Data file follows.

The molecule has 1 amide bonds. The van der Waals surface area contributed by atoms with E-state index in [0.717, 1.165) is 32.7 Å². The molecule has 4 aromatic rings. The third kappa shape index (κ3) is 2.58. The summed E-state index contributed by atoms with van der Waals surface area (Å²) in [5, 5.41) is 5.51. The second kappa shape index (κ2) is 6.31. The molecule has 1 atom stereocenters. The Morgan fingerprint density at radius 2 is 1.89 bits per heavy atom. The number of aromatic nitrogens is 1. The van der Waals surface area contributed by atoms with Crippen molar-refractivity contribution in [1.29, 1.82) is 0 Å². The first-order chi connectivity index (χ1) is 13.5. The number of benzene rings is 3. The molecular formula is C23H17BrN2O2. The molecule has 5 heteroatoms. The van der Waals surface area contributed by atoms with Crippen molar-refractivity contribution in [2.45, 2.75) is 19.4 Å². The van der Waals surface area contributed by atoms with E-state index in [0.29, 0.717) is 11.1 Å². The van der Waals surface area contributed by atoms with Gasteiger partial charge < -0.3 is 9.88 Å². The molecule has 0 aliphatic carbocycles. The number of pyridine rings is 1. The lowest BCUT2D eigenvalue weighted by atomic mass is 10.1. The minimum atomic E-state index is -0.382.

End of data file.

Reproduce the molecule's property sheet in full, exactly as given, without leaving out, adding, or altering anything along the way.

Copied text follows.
The molecule has 1 amide bonds. The van der Waals surface area contributed by atoms with E-state index in [0.717, 1.165) is 32.7 Å². The molecule has 4 aromatic rings. The third kappa shape index (κ3) is 2.58. The summed E-state index contributed by atoms with van der Waals surface area (Å²) in [5, 5.41) is 5.51. The second kappa shape index (κ2) is 6.31. The molecule has 1 atom stereocenters. The Morgan fingerprint density at radius 2 is 1.89 bits per heavy atom. The number of aromatic nitrogens is 1. The van der Waals surface area contributed by atoms with Crippen molar-refractivity contribution in [1.29, 1.82) is 0 Å². The first-order chi connectivity index (χ1) is 13.5. The number of benzene rings is 3. The molecular formula is C23H17BrN2O2. The molecule has 5 heteroatoms. The van der Waals surface area contributed by atoms with Crippen molar-refractivity contribution in [2.45, 2.75) is 19.4 Å². The van der Waals surface area contributed by atoms with E-state index in [0.29, 0.717) is 11.1 Å². The van der Waals surface area contributed by atoms with Gasteiger partial charge < -0.3 is 9.88 Å². The molecule has 0 aliphatic carbocycles. The number of pyridine rings is 1. The lowest BCUT2D eigenvalue weighted by atomic mass is 10.1. The minimum atomic E-state index is -0.382.